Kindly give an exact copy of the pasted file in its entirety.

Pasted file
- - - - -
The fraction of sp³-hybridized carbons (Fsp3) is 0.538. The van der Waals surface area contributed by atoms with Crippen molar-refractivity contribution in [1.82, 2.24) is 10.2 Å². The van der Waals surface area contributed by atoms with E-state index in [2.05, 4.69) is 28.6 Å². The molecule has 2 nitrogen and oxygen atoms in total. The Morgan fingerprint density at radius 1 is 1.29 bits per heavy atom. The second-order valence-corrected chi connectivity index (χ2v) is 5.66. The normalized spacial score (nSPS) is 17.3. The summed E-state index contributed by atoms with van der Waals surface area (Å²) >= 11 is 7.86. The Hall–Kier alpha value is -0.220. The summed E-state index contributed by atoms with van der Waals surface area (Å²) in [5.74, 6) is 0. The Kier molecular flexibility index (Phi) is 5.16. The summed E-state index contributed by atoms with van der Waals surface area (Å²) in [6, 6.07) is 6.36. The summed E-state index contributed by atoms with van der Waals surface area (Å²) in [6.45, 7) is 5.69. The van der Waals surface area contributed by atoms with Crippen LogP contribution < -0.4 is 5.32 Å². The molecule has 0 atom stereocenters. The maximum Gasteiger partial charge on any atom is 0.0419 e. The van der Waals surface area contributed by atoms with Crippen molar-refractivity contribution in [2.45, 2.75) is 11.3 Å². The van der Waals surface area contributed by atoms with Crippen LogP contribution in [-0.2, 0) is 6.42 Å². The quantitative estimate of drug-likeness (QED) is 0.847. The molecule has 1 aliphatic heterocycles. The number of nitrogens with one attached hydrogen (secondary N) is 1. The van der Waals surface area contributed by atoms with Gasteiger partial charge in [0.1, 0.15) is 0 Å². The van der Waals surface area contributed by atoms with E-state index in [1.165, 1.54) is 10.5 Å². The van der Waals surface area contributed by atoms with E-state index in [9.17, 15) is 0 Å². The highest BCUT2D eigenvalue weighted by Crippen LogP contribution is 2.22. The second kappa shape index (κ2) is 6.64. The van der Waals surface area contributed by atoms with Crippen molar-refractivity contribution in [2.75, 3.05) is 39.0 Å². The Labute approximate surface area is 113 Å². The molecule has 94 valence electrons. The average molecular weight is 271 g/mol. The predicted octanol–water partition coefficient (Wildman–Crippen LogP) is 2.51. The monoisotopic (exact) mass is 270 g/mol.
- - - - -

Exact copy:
The fraction of sp³-hybridized carbons (Fsp3) is 0.538. The van der Waals surface area contributed by atoms with Crippen molar-refractivity contribution in [1.82, 2.24) is 10.2 Å². The van der Waals surface area contributed by atoms with E-state index in [2.05, 4.69) is 28.6 Å². The molecule has 2 nitrogen and oxygen atoms in total. The Morgan fingerprint density at radius 1 is 1.29 bits per heavy atom. The second-order valence-corrected chi connectivity index (χ2v) is 5.66. The normalized spacial score (nSPS) is 17.3. The summed E-state index contributed by atoms with van der Waals surface area (Å²) >= 11 is 7.86. The Hall–Kier alpha value is -0.220. The summed E-state index contributed by atoms with van der Waals surface area (Å²) in [5.74, 6) is 0. The Kier molecular flexibility index (Phi) is 5.16. The summed E-state index contributed by atoms with van der Waals surface area (Å²) in [6, 6.07) is 6.36. The summed E-state index contributed by atoms with van der Waals surface area (Å²) in [6.45, 7) is 5.69. The van der Waals surface area contributed by atoms with Crippen LogP contribution < -0.4 is 5.32 Å². The molecule has 0 atom stereocenters. The maximum Gasteiger partial charge on any atom is 0.0419 e. The van der Waals surface area contributed by atoms with Crippen molar-refractivity contribution in [2.45, 2.75) is 11.3 Å². The van der Waals surface area contributed by atoms with Crippen LogP contribution in [-0.2, 0) is 6.42 Å². The quantitative estimate of drug-likeness (QED) is 0.847. The molecule has 1 aliphatic heterocycles. The number of nitrogens with one attached hydrogen (secondary N) is 1. The van der Waals surface area contributed by atoms with Gasteiger partial charge in [0.1, 0.15) is 0 Å². The van der Waals surface area contributed by atoms with E-state index in [1.165, 1.54) is 10.5 Å². The van der Waals surface area contributed by atoms with E-state index in [9.17, 15) is 0 Å². The highest BCUT2D eigenvalue weighted by Crippen LogP contribution is 2.22. The second kappa shape index (κ2) is 6.64. The van der Waals surface area contributed by atoms with Crippen molar-refractivity contribution in [2.75, 3.05) is 39.0 Å². The Labute approximate surface area is 113 Å². The molecule has 94 valence electrons. The average molecular weight is 271 g/mol. The predicted octanol–water partition coefficient (Wildman–Crippen LogP) is 2.51. The monoisotopic (exact) mass is 270 g/mol.